Ecohydrology of land use change
Humankind is the dominant current driver of global change, with over 75% of Earth's ice-free land altered by humans in some way (Ellis et al., 2007).
Ongoing work in this area focuses on the interface between hydrological, agricultural, and social resilience using the Kansas River Corridor as a case study.
Key past findings:
- The urban heat island significantly increases urban vegetation's growing season length (Zipper et al., 2016) and water requirements (Zipper et al., 2017).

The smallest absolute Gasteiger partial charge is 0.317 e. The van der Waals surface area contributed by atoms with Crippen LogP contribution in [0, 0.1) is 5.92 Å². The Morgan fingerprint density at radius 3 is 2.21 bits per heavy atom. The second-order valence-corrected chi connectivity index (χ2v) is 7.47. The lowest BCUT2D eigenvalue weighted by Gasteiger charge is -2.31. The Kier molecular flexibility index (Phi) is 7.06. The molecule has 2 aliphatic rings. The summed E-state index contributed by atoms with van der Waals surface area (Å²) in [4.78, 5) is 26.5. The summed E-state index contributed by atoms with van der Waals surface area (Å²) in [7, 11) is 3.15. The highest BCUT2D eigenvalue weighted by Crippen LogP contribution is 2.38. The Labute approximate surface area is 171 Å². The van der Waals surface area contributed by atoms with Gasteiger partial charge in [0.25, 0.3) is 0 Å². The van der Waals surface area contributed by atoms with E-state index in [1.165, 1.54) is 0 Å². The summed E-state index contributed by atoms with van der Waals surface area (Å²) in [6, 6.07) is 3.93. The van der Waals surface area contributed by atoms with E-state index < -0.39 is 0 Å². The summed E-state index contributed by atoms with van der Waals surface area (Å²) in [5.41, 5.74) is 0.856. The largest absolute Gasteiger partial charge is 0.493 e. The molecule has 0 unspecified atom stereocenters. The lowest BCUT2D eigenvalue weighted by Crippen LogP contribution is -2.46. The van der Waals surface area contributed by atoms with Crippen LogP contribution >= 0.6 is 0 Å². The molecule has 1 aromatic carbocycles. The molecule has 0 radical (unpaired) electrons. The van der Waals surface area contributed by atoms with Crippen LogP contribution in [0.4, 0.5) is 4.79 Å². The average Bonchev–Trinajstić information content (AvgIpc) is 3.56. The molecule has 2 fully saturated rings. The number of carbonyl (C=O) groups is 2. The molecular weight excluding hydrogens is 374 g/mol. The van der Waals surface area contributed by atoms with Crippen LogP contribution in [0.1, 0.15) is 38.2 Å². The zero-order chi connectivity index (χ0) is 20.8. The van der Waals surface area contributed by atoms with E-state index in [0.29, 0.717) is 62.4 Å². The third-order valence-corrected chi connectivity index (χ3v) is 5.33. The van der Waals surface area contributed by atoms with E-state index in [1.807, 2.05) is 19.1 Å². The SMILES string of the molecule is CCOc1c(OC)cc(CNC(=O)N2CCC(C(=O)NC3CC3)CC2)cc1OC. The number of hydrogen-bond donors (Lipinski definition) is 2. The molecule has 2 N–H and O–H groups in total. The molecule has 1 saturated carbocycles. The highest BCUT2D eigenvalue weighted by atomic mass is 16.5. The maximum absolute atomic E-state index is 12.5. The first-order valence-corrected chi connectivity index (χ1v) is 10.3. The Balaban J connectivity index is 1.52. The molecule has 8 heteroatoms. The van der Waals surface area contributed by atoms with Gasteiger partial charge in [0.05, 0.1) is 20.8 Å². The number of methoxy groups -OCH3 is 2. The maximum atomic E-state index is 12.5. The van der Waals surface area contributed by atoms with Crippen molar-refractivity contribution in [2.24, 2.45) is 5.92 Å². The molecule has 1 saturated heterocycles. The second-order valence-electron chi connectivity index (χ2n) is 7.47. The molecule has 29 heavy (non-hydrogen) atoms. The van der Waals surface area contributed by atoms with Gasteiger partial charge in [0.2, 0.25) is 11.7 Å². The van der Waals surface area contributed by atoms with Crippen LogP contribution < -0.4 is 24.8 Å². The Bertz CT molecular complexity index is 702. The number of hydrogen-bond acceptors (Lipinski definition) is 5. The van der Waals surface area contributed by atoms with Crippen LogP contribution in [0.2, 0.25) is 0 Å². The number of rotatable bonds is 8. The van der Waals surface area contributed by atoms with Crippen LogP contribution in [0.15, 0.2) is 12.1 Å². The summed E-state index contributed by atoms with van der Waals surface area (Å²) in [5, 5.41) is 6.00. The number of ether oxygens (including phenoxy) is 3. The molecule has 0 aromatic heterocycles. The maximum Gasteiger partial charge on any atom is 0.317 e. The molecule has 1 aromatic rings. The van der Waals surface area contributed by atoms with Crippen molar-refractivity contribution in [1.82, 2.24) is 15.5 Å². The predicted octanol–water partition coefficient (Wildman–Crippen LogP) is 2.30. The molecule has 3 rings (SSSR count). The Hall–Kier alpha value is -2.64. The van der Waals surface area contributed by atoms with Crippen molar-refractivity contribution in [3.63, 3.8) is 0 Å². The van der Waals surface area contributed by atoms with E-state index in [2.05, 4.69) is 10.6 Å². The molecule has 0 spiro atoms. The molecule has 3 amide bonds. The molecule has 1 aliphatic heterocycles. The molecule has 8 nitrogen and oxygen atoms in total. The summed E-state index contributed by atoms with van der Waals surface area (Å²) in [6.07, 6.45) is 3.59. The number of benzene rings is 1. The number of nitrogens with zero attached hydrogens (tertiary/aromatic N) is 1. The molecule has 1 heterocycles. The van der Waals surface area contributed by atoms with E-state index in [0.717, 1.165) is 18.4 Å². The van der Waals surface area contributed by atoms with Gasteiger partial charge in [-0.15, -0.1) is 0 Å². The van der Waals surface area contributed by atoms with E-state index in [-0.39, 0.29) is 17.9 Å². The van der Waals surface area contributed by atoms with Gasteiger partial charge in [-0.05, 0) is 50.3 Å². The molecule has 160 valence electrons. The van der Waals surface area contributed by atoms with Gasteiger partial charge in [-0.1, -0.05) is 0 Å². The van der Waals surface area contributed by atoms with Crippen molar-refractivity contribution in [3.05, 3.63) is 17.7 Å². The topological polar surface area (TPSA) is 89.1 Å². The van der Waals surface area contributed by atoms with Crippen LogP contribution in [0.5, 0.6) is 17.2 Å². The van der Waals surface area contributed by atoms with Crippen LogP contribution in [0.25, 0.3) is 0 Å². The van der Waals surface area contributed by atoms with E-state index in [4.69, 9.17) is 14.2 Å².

- The impacts of urban water conservation can cascade ‘upward’ to the watershed scale by altering streamflow patterns upstream and downstream of the city, and ‘downward’ to sub-municipal scales due to diverse water conservation behavior shaped by socio-economic conditions (Breyer et al., 2018).
- Land use change associated with the downfall of the Soviet Union and formation of the European Union significantly altered drought and extreme heat across Europe via changes to the water and energy balance (Zipper et al., 2019).